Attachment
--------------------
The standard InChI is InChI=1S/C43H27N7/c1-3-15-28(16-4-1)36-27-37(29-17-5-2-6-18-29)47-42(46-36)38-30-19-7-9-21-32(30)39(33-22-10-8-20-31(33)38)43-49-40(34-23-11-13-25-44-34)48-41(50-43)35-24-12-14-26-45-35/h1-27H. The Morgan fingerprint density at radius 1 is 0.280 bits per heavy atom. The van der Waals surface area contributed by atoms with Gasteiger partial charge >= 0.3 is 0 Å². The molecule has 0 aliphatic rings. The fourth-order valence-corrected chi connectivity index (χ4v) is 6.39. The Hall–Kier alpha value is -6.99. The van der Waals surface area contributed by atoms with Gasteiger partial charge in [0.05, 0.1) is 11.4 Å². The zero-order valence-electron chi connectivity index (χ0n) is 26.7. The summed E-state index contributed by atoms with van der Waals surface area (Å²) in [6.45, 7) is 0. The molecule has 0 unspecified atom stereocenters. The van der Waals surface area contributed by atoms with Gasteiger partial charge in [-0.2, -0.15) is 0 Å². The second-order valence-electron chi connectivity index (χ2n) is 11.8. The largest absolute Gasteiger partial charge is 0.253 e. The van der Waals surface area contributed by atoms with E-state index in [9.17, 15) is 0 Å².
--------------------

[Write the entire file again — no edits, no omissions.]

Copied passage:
The standard InChI is InChI=1S/C43H27N7/c1-3-15-28(16-4-1)36-27-37(29-17-5-2-6-18-29)47-42(46-36)38-30-19-7-9-21-32(30)39(33-22-10-8-20-31(33)38)43-49-40(34-23-11-13-25-44-34)48-41(50-43)35-24-12-14-26-45-35/h1-27H. The Morgan fingerprint density at radius 1 is 0.280 bits per heavy atom. The van der Waals surface area contributed by atoms with Gasteiger partial charge >= 0.3 is 0 Å². The molecule has 0 aliphatic rings. The fourth-order valence-corrected chi connectivity index (χ4v) is 6.39. The Hall–Kier alpha value is -6.99. The van der Waals surface area contributed by atoms with Gasteiger partial charge in [0.05, 0.1) is 11.4 Å². The zero-order valence-electron chi connectivity index (χ0n) is 26.7. The summed E-state index contributed by atoms with van der Waals surface area (Å²) in [6.45, 7) is 0. The molecule has 0 unspecified atom stereocenters. The van der Waals surface area contributed by atoms with Gasteiger partial charge in [-0.2, -0.15) is 0 Å². The second-order valence-electron chi connectivity index (χ2n) is 11.8. The largest absolute Gasteiger partial charge is 0.253 e. The van der Waals surface area contributed by atoms with E-state index in [9.17, 15) is 0 Å².